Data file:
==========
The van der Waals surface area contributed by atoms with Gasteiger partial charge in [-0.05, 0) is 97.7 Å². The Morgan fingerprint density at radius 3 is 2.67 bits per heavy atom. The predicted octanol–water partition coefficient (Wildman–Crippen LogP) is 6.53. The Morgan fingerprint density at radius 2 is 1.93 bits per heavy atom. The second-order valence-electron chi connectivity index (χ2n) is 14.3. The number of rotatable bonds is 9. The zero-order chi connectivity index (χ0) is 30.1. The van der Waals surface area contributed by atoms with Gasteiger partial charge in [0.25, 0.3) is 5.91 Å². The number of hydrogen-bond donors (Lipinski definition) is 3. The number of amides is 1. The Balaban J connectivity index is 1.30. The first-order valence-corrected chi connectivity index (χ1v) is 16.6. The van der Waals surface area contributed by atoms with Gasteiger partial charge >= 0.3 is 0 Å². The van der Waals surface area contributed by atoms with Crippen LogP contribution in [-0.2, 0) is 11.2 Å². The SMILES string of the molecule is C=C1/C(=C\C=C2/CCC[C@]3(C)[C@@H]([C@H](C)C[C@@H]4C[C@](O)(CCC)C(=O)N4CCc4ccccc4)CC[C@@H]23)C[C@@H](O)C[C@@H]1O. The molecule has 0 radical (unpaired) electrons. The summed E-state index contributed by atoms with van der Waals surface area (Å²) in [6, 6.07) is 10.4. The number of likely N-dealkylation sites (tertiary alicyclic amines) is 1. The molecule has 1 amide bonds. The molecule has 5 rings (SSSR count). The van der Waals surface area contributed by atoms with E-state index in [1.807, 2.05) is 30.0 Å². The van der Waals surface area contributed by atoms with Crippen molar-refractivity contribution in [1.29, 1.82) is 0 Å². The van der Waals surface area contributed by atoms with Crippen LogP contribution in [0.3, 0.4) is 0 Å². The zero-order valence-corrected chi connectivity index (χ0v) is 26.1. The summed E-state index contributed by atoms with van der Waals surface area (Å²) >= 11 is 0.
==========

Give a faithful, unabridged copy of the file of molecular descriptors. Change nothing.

The van der Waals surface area contributed by atoms with Gasteiger partial charge in [-0.05, 0) is 97.7 Å². The Morgan fingerprint density at radius 3 is 2.67 bits per heavy atom. The predicted octanol–water partition coefficient (Wildman–Crippen LogP) is 6.53. The Morgan fingerprint density at radius 2 is 1.93 bits per heavy atom. The second-order valence-electron chi connectivity index (χ2n) is 14.3. The number of rotatable bonds is 9. The zero-order chi connectivity index (χ0) is 30.1. The van der Waals surface area contributed by atoms with Gasteiger partial charge in [0.25, 0.3) is 5.91 Å². The number of hydrogen-bond donors (Lipinski definition) is 3. The number of amides is 1. The Balaban J connectivity index is 1.30. The first-order valence-corrected chi connectivity index (χ1v) is 16.6. The van der Waals surface area contributed by atoms with Gasteiger partial charge >= 0.3 is 0 Å². The van der Waals surface area contributed by atoms with Crippen LogP contribution in [-0.2, 0) is 11.2 Å². The SMILES string of the molecule is C=C1/C(=C\C=C2/CCC[C@]3(C)[C@@H]([C@H](C)C[C@@H]4C[C@](O)(CCC)C(=O)N4CCc4ccccc4)CC[C@@H]23)C[C@@H](O)C[C@@H]1O. The molecule has 0 radical (unpaired) electrons. The summed E-state index contributed by atoms with van der Waals surface area (Å²) in [6, 6.07) is 10.4. The number of likely N-dealkylation sites (tertiary alicyclic amines) is 1. The molecule has 1 amide bonds. The molecule has 5 rings (SSSR count). The van der Waals surface area contributed by atoms with E-state index in [1.807, 2.05) is 30.0 Å². The van der Waals surface area contributed by atoms with Crippen molar-refractivity contribution in [1.29, 1.82) is 0 Å². The van der Waals surface area contributed by atoms with Crippen LogP contribution in [0.3, 0.4) is 0 Å². The zero-order valence-corrected chi connectivity index (χ0v) is 26.1. The summed E-state index contributed by atoms with van der Waals surface area (Å²) >= 11 is 0.